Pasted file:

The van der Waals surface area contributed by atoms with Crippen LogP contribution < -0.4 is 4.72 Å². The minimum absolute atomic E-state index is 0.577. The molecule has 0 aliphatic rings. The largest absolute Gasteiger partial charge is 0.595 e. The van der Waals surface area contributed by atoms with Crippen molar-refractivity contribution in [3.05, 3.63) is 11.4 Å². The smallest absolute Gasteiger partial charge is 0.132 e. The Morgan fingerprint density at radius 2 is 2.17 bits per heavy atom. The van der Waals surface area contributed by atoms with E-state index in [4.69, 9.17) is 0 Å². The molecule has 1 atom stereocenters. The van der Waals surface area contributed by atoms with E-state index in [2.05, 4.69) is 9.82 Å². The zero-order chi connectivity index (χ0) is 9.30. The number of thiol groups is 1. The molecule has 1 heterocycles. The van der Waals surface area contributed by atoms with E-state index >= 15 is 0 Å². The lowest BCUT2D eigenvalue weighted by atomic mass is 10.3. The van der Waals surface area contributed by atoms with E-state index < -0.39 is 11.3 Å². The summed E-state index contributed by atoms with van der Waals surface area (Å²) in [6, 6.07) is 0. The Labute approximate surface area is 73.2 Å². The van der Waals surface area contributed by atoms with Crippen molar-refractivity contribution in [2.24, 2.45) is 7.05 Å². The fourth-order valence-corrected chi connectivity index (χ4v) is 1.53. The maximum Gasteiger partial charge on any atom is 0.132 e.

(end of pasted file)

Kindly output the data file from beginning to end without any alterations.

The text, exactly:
The van der Waals surface area contributed by atoms with Crippen LogP contribution < -0.4 is 4.72 Å². The minimum absolute atomic E-state index is 0.577. The molecule has 0 aliphatic rings. The largest absolute Gasteiger partial charge is 0.595 e. The van der Waals surface area contributed by atoms with Crippen molar-refractivity contribution in [3.05, 3.63) is 11.4 Å². The smallest absolute Gasteiger partial charge is 0.132 e. The Morgan fingerprint density at radius 2 is 2.17 bits per heavy atom. The van der Waals surface area contributed by atoms with E-state index in [4.69, 9.17) is 0 Å². The molecule has 1 atom stereocenters. The van der Waals surface area contributed by atoms with E-state index in [2.05, 4.69) is 9.82 Å². The zero-order chi connectivity index (χ0) is 9.30. The number of thiol groups is 1. The molecule has 1 heterocycles. The van der Waals surface area contributed by atoms with E-state index >= 15 is 0 Å². The lowest BCUT2D eigenvalue weighted by atomic mass is 10.3. The van der Waals surface area contributed by atoms with E-state index < -0.39 is 11.3 Å². The summed E-state index contributed by atoms with van der Waals surface area (Å²) in [6, 6.07) is 0. The Labute approximate surface area is 73.2 Å². The van der Waals surface area contributed by atoms with Crippen molar-refractivity contribution in [2.24, 2.45) is 7.05 Å². The fourth-order valence-corrected chi connectivity index (χ4v) is 1.53. The maximum Gasteiger partial charge on any atom is 0.132 e.